Policy group decries release of alternative account emails as stonewalling

U.S. EPA officials late yesterday released more than 2,100 emails in response to the ongoing controversy surrounding Administrator Lisa Jackson's use of an alternative email account that allowed her to conduct official agency business under the alias Richard Windsor.

But a free-market public policy group last night blasted the agency for releasing a slew of filler and non-relevant emails in an attempt to stonewall efforts to shed light on how and why Jackson used an alias email address.

The 2,100 emails were released in response to a Freedom of Information Act case brought by Christopher Horner, a senior fellow in the Center for Energy and Environment at the Competitive Enterprise Institute (CEI), who first discovered the use of the alternative email address last year.

Horner has charged that such an alias email address circumvents federal records management requirements and has sought access to certain emails from the secondary account. Horner's concerns have been echoed by multiple House committees and good governance groups.

Last month, EPA's own inspector general opened an investigation into the management and use of the secondary account (Greenwire, Dec. 17, 2012).


In a cover letter included in yesterday's document release, the director of EPA's record management office acknowledged that Jackson uses a secondary official government email account to conduct EPA business but noted that the account's contents "are maintained in accordance with federal recordkeeping guidelines and are searched in response to FOIA requests."

EPA officials have previously said that given the large volume of emails sent to Jackson's public account -- more than 1.5 million communications in fiscal 2012 -- the internal email account is necessary for effective management and communication between the administrator and agency colleagues. The agency has said that the practice has been a long-standing one for agency administrators.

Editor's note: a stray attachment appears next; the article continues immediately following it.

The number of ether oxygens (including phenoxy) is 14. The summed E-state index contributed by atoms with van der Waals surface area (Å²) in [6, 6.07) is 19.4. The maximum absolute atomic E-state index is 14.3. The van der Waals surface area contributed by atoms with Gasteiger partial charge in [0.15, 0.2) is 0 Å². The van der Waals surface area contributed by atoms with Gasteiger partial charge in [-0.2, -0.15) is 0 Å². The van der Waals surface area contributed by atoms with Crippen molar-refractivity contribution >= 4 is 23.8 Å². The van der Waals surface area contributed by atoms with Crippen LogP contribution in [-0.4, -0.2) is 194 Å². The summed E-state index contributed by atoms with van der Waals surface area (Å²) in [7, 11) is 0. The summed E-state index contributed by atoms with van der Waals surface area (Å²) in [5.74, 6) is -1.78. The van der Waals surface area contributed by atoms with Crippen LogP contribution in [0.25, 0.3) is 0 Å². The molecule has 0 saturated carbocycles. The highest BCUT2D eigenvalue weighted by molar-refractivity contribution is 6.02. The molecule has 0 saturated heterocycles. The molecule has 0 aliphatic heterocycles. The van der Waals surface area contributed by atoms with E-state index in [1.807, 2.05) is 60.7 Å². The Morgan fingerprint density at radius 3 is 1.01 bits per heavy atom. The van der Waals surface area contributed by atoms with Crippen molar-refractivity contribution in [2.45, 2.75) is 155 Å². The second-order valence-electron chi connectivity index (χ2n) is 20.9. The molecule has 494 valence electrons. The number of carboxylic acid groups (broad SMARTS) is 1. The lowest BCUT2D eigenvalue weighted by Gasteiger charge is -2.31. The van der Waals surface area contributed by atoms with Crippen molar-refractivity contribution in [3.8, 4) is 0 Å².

Jackson's internal account used the name Richard Windsor, a combination of the name of a family pet and East Windsor, N.J., a town where she lived.

Horner noted in a release from CEI last night that the name Richard Windsor is absent from yesterday's email release.

The cover letter from EPA notes that the name on the account for which the agency was providing emails had been redacted and marked simply "administrator" in order to "preserve the ongoing utility of the email account and to clearly identify the records as being to or from the Administrator."

Horner also said yesterday that the FOIA response was filled with news clippings and Google alerts that include the terms "Lisa Jackson" and "EPA" but not the term "Richard Windsor."

"It seems EPA simply decided it had to produce a lot of something. Desperate to produce nothing at the same time, it came up with this," Horner said. "But in the details, the desperation shows through."

Horner said that rather than search or produce emails from the Richard Windsor account, it now seems that the agency intends to pretend the account does not exist.

"This presents EPA with a fork in the road: Burrow deeper into the bunker, and interpret that this request sought only the secondary account that shows Jackson's name, or come clean and search her various non-public, alias accounts," he said.

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